Aquaculture for all

MEP's Debate Imports, Wages And Quality


EU - How to ensure fair income for fishermen in a market where production costs are rising and sale prices stagnating? How can European producers compete with third countries where labour costs are considerably lower? These issues were debated last week at a public hearing on the common organisation of the market in fishery and fish farming products.

"Fish prices have stagnated in recent years despite skyrocketing costs of fuel. This means that in order to cover expenses, fishermen need to fish more, which is causing severe overfishing," said Francisco Teixeira (Fresh Fisheries and Producers' Organisation, Port of Marin, Spain). Mr Teixeira explained that his organisation, as most others, have also to invest considerably to keep up with new technologies and to ensure quality.

Pat the Cope Gallagher (ALDE, IR) noted that fishermen also have difficulties finding investors, as banks are not prepared to invest in businesses which offer no guarantee of returns. "We were led to believe that there would be a new regulation on common market organisation in 2011. But now we are told it will not happen before 2012," regretted the MEP.

Several MEPs also stressed the need to address the problem of increasing prices for end-consumers, despite the stagnating - and even decreasing - gains for fishermen.

Most speakers stressed that, under the constraints of EU legislation, fishermen are finding it more difficult than ever to compete with importers. Today, 60 per cent of fish consumed in the EU is imported from third countries.

Robert Stevenson from the Scottish Fish Producer Association said the EU should impose the same controls on imported products as on domestic ones. He also stressed the need to inform consumers in order to increase the attractiveness of EU produced fish products, through better labelling and nutritional and environmental information.

Isabella Lövin (Greens/EFA, SE) agreed that the EU should look into opportunities for environmentally sustainable fishing. She noted that demand for "environment-friendly" products was growing significantly in countries such as Sweden and Germany. Ulrike Rodust (S&D, DE) and Jarosław Leszek Wałesa, for their part, insisted on the need for reinforced requirements on traceability.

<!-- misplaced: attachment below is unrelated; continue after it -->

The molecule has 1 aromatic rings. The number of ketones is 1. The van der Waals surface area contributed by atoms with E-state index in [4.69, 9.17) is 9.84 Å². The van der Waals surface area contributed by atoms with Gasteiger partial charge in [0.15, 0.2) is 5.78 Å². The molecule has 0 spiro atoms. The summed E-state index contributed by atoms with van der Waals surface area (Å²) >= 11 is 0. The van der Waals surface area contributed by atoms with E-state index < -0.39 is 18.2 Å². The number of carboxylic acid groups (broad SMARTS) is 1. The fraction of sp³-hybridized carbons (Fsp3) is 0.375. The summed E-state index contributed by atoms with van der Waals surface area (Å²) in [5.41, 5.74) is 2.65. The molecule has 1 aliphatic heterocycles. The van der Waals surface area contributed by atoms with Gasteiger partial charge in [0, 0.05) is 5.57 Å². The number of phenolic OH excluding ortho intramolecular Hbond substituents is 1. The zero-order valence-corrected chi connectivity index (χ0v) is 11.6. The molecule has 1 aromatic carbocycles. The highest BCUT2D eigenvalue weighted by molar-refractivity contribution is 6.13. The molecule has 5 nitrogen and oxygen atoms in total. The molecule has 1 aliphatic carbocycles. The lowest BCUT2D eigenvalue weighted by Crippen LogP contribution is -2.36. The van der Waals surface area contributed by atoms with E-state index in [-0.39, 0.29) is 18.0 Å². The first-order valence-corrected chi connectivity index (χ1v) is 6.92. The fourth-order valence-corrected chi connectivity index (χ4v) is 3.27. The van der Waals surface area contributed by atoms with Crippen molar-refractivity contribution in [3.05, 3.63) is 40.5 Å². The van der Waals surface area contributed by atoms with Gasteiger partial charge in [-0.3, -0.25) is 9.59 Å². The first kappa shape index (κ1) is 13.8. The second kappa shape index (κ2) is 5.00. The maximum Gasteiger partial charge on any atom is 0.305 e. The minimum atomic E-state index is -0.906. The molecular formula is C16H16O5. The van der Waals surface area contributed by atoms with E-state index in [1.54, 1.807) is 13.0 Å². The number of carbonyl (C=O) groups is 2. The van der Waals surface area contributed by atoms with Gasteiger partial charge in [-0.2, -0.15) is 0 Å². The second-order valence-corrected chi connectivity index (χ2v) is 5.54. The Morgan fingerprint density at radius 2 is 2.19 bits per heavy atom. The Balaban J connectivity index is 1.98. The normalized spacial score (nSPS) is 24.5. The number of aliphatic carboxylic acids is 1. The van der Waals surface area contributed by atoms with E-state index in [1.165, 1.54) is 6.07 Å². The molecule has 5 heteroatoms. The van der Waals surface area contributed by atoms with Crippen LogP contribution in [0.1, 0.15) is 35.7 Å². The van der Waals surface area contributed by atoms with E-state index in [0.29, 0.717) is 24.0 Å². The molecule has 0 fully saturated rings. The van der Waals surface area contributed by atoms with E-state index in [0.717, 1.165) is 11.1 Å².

Juan Manuel Vieites Baptista de Sousa (Spanish Association of Canning Producers) added that, according to a recent study, 60 per cent of canned tuna originated from markets that do not meet European standards. He also voiced doubts as to whether the EU properly assessed the real consequences for its markets before concluding trade deals and setting tariffs with third countries.

The representative from the Commission reminded MEPs that the EU could not impose European environmental rules on third countries, but that international rules nonetheless applied.

Jacques Pinchon from the French Fishermen Association "Pêcheurs Manche Atlantique" agreed that the rules were not the same for European fishermen and those of third countries.

“We cannot compete because we cannot pay a fisherman 20 dollars a day,” he said, referring to a study which showed that the cost of a German fisherman's working day was eight times higher than that of a Senegalese. Ms Fraga also evoked the dire situation of fishermen in third countries, where employment conditions are akin to slavery, she said. She asked the Commission whether this problem could be solved within the EU's trade policy.

Joao Ferreira (GUE, PT) added that the revision of the common market organisation should include a guarantee of minimum income to European fishermen. He also called for a rise in the level of funding for the common market organisation, arguing that insufficient public support leads to very limited results.

A full record of the hearing is available online (see the link below). The vote on Mr Cadec's report in the committee is expected in June.

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